Section 44 allows police to search any person or vehicle without suspicion
Somebody in London is stopped and searched every three minutes, according to new figures obtained by BBC London.
The Metropolitan Police used section 44 of the Terrorism Act more than 170,000 times in 2008 to stop people in London.
That compares to almost 72,000 anti-terror stop and searches carried out in the previous year.
The Met said anti-terror searches had been more widely used since the planting of two car bombs in central London in July 2007.
Of all the stops last year, only 65 led to arrests for terror offences, a success rate of just 0.035%.
Figures showed more than 60% of those stopped were white - about the same as the proportion of white people in London.
It catches no or almost no terrorism material, it has never caught a terrorist and therefore it should be used conservatively
Lord Carlile of Berriew
The Section 44 power allows police to search any person or vehicle without the need for suspicion.
It was intended to be used for big events like the Queen's Speech or just in designated areas where the terror threat was high.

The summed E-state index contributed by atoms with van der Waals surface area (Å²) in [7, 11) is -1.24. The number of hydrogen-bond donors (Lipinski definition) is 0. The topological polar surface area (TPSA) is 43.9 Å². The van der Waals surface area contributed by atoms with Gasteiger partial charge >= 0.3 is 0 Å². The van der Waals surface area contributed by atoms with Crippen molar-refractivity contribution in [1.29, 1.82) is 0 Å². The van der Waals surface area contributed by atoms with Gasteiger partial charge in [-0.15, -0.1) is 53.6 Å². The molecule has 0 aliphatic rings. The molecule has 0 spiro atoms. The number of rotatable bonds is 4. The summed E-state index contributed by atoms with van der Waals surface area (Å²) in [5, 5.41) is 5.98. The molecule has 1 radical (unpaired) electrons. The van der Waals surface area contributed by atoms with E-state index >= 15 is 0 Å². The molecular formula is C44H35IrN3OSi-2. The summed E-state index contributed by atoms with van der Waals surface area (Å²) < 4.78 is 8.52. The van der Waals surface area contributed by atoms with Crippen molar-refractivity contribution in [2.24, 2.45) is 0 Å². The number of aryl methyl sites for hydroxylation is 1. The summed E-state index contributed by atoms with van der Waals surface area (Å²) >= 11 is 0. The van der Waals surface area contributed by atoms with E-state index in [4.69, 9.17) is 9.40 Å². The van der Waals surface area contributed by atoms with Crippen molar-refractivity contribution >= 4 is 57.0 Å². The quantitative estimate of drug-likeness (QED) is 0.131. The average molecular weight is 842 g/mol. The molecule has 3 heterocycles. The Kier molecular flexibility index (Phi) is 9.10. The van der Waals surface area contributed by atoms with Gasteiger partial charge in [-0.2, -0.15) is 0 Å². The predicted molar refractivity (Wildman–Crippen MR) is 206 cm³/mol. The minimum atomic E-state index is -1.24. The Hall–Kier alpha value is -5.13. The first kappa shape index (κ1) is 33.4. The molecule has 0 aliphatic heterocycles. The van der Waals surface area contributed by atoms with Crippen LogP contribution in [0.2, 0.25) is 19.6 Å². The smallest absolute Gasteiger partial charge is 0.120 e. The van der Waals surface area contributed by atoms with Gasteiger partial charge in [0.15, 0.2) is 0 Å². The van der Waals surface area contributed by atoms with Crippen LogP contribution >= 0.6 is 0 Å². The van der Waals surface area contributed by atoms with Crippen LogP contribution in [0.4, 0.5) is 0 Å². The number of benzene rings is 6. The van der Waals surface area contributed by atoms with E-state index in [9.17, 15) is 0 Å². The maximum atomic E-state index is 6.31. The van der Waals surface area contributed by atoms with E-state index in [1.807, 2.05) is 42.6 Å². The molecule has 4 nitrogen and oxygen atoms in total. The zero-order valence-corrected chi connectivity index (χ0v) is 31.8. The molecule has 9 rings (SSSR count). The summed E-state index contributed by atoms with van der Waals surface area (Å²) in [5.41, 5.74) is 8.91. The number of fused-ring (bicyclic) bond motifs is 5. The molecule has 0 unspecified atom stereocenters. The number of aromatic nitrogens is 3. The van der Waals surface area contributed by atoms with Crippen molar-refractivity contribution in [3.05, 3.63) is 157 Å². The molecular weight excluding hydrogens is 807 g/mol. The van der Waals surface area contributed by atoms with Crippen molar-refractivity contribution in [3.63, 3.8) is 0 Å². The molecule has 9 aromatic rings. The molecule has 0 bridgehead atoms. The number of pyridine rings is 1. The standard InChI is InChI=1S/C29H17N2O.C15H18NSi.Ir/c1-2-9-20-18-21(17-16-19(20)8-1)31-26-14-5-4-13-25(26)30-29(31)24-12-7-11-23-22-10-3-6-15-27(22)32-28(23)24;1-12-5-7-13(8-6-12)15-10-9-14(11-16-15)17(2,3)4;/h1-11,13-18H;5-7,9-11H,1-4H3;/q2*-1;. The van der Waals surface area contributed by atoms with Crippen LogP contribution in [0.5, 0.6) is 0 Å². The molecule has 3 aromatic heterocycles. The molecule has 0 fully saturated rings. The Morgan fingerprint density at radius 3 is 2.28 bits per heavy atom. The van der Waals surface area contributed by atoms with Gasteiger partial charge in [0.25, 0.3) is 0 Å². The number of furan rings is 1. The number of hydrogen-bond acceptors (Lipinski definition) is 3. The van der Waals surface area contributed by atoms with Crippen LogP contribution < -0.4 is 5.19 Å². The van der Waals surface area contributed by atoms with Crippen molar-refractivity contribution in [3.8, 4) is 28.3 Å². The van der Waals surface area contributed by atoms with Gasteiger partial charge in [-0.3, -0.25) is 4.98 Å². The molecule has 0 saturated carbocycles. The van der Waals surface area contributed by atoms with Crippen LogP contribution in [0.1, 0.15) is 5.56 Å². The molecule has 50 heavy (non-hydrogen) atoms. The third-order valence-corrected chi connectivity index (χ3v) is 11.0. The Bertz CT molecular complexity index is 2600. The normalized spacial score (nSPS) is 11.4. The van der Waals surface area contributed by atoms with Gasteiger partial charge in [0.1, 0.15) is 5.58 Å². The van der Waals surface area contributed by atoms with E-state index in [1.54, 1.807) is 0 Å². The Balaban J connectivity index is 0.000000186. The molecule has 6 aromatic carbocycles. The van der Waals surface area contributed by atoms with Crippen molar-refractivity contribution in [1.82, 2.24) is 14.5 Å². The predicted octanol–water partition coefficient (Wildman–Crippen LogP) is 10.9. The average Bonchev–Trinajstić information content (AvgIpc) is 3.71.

Since February 2001, however, it has been in force throughout the Met area. Where and when it can be used is decided by the police who have to apply to the Home Office for approval for its use in a specific area for up to 28 days.
Lord Carlile said it was time for the Met to reconsider how the power was being used.
"The new Metropolitan Police commissioner should look at London again from the viewpoint of section 44," he said.
"It catches no or almost no terrorism material, it has never caught a terrorist and therefore it should be used conservatively."
Capital sees rise in terror stops
Section 44 is used outside London but far less. In 2007, all the other police forces in England and Wales combined only used it 12,399 times, compared to almost 72,000 in London that year alone.
A Met police spokesman said: "The threat to London from terrorism is real and serious and these powers are a vital tactic in our counter-terrorism strategy.
"They can disrupt and deter terrorist activity, create a hostile environment for terrorists and provide visible reassurance to the public."
He added: "No one community is singled-out or targeted, terrorists come from all backgrounds."
The Home Office, the Ministry of Justice and the Metropolitan Police were all unable to say whether anyone had successfully been charged or convicted for terror offences as a direct result of section 44.
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